Reconciliation is a very ambitious long-term aim. There are many interpretations of what reconciliation may actually mean. Most scholars believe that reconciliation is a process aiming to improve relations between human beings or groups. This includes restoring broken relationships and mutual trust. Historians and social scientists contribute indirectly to this process in that they establish a record of facts and help the public acknowledgment of crimes committed. We hope to have shown that guilt should be individualized, protecting entire communities from being labelled as “collectively responsible”.
It is important for societies to face the past and combat a culture of denial. Otherwise the desire to avenge may be easily mobilized and abused for political purposes. Antagonistic truths may lead to manipulation or even reinvention of the past in the present. Denial is a dangerous strategy for keeping people locked in the past, and for preventing any meaningful co-existence.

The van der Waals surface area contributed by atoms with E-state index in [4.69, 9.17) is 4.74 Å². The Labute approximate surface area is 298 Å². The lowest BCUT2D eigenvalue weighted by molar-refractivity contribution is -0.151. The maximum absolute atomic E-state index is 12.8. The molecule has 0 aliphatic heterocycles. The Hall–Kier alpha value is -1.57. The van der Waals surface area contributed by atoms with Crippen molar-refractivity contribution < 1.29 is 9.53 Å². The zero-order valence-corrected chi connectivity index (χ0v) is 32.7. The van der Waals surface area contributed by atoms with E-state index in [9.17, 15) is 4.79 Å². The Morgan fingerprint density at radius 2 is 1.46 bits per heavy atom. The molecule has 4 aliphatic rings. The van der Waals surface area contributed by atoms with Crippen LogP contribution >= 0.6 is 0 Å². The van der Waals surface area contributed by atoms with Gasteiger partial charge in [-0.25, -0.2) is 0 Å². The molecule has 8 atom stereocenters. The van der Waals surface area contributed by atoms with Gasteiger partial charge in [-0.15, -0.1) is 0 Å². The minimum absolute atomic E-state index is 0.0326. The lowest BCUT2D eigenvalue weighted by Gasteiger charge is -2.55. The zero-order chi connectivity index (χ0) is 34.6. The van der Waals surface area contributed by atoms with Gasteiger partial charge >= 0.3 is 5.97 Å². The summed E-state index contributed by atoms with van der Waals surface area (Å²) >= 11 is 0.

Ozren Jungić, contributor to the second edition of Confronting the Yugoslav Controversies
I was one of 23 contributors to the chapter on Ethnic Cleansing and War Crimes; the lead author was Marie-Janine Calic. Moreover, I contributed to the second edition of the book with some facts from my research; so I wasn’t involved in the process of actually putting the chapter together.
My research into the transcripts from the Supreme Defense Council of the Federal Republic of Yugoslavia reveal several facts, some of which have long been suspected: (1) the FRY paid officers in the Bosnian Serb and Croatian Serb armies throughout the war; (2) the FRY actively sought out conscripts from these armies among men in Serbia and Montenegro who either lived there as the SFRY fell apart or who had fled there to avoid conscription; (3) In November 1993 Zoran Lilic signed a “Directive for the use of the VJ, VRS, and SVK” code-named “Drina,” which specified that the Yugoslav Army would engage to support the Croatian and Bosnian Serb armies in the event of foreign aggression against them in order to “create conditions for a single Serb state” in the region.